Editor Joanne Veal Gabbin offers an introduction that places these writers in the context of American literature in general and African American literature in particular. Each essay includes a head note summarizing the writer’s career and aesthetic development. In their pieces these women negotiate educational institutions and societal restrictions and find their voices despite racism, sexism, and religious chauvinism. They offer strong testimony to the power of words to heal, transform, and renew.

You can read reviews and buy it here: http://www.amazon.com/Shaping-Memories-Reflections-African-American/dp/1604732741

Mr. Wrong

Real-Life Stories About the Men We Used to Love

Mr. Wrong

Mr. Wrong is the tug behind your navel, the guy who lights you up like a Roman candle, the danger you can’t resist. And just about every woman, at some point in her life, has encountered one–or many.

Women everywhere will see themselves in these witty, wise, and entertaining personal essays by some of the literary world’s most accomplished and bestselling authors, including Jane Smiley, Audrey Niffennegger, Jacquelyn Mitchard, Ntozake Shange, Roxana Robinson, Marge Piercy, and Ann Hood. Readers will delight in the array of Mr. Wrongs encountered in these pages–from harmless and charming to revolting and offensive–and ultimately relish the notion that even if we succumb to the temptation of an utterly reckless romance, we can emerge with our hearts intact.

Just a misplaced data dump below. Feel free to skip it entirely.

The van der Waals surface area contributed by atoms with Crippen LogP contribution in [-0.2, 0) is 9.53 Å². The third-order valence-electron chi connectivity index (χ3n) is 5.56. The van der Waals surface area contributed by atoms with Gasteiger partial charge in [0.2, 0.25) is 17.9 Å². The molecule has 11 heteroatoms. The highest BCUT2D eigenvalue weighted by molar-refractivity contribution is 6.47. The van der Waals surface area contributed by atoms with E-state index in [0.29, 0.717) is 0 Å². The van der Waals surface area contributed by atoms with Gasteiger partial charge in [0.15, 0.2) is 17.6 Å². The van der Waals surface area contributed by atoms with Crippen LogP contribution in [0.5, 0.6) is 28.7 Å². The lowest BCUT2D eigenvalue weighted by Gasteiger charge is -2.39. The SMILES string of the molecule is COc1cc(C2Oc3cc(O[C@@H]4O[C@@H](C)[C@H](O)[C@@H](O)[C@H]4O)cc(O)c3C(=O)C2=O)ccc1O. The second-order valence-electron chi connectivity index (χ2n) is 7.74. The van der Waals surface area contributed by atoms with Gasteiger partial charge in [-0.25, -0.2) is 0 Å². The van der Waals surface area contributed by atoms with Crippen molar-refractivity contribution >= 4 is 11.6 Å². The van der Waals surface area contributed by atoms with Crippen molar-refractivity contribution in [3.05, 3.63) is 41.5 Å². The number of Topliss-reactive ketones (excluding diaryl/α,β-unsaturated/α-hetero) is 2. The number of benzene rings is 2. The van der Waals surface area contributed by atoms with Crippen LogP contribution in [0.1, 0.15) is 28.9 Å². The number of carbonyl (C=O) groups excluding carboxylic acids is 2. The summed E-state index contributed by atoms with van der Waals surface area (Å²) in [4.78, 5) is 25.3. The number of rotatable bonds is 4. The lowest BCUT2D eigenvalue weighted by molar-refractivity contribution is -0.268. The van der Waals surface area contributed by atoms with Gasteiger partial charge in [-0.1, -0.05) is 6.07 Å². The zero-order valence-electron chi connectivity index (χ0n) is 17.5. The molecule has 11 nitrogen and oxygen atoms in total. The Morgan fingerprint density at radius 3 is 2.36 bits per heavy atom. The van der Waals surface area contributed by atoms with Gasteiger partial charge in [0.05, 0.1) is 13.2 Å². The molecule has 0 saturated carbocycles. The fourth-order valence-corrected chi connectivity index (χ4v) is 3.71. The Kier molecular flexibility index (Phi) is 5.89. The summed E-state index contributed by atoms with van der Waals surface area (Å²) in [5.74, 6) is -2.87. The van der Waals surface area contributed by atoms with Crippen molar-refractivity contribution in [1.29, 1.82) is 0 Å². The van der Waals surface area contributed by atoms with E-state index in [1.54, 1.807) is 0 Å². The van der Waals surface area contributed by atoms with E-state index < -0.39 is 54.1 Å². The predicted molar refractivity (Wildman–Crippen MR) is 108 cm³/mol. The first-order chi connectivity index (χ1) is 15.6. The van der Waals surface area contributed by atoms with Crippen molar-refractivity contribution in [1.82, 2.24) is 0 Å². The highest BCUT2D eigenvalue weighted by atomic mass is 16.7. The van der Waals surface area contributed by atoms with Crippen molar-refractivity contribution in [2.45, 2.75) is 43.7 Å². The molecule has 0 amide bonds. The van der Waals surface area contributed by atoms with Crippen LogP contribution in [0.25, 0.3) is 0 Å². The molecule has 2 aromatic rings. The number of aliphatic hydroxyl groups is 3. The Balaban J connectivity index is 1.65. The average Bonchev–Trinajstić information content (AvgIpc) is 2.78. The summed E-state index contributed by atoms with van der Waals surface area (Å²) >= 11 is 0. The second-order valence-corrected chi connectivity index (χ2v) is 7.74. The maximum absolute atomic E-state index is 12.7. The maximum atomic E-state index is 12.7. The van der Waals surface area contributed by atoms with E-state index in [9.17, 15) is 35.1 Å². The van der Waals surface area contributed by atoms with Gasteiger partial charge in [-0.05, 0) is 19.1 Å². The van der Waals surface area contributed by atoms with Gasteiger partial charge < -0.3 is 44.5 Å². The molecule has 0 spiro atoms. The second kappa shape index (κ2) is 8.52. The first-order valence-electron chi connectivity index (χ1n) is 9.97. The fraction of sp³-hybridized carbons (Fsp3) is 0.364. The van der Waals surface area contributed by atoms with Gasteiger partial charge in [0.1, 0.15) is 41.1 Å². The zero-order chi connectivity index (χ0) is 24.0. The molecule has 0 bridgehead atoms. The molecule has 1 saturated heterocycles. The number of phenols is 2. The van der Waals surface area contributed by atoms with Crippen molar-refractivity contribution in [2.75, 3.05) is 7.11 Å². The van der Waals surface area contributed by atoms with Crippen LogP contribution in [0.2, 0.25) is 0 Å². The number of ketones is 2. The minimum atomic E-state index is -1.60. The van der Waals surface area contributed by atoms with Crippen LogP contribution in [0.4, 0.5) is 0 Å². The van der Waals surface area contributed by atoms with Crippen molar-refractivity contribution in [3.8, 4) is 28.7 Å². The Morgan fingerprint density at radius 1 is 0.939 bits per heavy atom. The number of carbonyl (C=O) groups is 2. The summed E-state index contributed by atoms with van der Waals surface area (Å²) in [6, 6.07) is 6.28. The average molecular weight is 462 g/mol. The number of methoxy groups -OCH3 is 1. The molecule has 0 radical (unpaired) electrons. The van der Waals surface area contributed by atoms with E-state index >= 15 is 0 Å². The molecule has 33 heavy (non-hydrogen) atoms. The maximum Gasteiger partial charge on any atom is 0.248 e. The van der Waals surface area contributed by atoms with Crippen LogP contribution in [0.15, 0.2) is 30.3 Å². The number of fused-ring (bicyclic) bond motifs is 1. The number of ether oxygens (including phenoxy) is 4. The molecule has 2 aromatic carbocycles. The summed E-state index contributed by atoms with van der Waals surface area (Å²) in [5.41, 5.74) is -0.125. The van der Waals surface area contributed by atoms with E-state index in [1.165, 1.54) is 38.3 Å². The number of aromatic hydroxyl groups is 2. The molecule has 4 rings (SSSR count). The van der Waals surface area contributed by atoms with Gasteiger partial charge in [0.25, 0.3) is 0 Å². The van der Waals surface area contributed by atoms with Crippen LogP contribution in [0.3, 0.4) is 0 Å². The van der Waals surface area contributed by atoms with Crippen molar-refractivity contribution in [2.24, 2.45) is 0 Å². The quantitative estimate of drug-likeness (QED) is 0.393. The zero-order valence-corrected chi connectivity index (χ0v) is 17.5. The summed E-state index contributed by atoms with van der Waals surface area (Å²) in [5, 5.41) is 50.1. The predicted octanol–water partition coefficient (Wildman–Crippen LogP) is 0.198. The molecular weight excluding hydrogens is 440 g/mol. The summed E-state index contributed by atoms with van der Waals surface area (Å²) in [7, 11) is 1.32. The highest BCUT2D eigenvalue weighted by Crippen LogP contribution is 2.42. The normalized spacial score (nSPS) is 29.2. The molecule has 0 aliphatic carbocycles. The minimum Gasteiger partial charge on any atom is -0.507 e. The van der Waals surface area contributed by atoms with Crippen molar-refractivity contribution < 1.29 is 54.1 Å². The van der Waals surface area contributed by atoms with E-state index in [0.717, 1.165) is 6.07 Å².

You can read reviews or buy it here:

http://www.amazon.com

Growing Up Girl

Growing Up Girl: An Anthology of Voices from Marginalized Spaces

Growing Up Girl

Growing Up Girl is an eclectic collection of poems, essays, and short stories that document the transition from girl to woman, as told by the girls and women who know the journey best. Whether she’s coming undone or coming out, the writing is authentic and passionate.

Read reviews and buy it here: http://www.amazon.com/Growing-Up-Girl-Anthology-Marginalized/dp/0977937208/ref=sr_1_5?s=books&ie=UTF8&qid=1398593441&sr=1-5&keywords=Growing+Up+Girl

From My People

400 Years of African American Folklore: An Anthology

From My People

A magnificent celebration of — and an essential introduction to — African American life and culture. Folklore displays the heart and soul of a people. African American folklore not only hands down traditions and wisdom through the generations but also tells the history of a people banned from writing and reading during slavery. In this anthology, Daryl Cumber Dance collects a wealth of tales that have survived and been adapted over the years, many featuring characters from African culture. She leaves no genre of folklore out, including everything from proverbs and recipes to folk songs and rumor.

You can read reviews and buy it here: http://www.amazon.com/From-My-People-Anthology-Paperback/dp/0393324974

Honey, Hush!

Honey, Hush!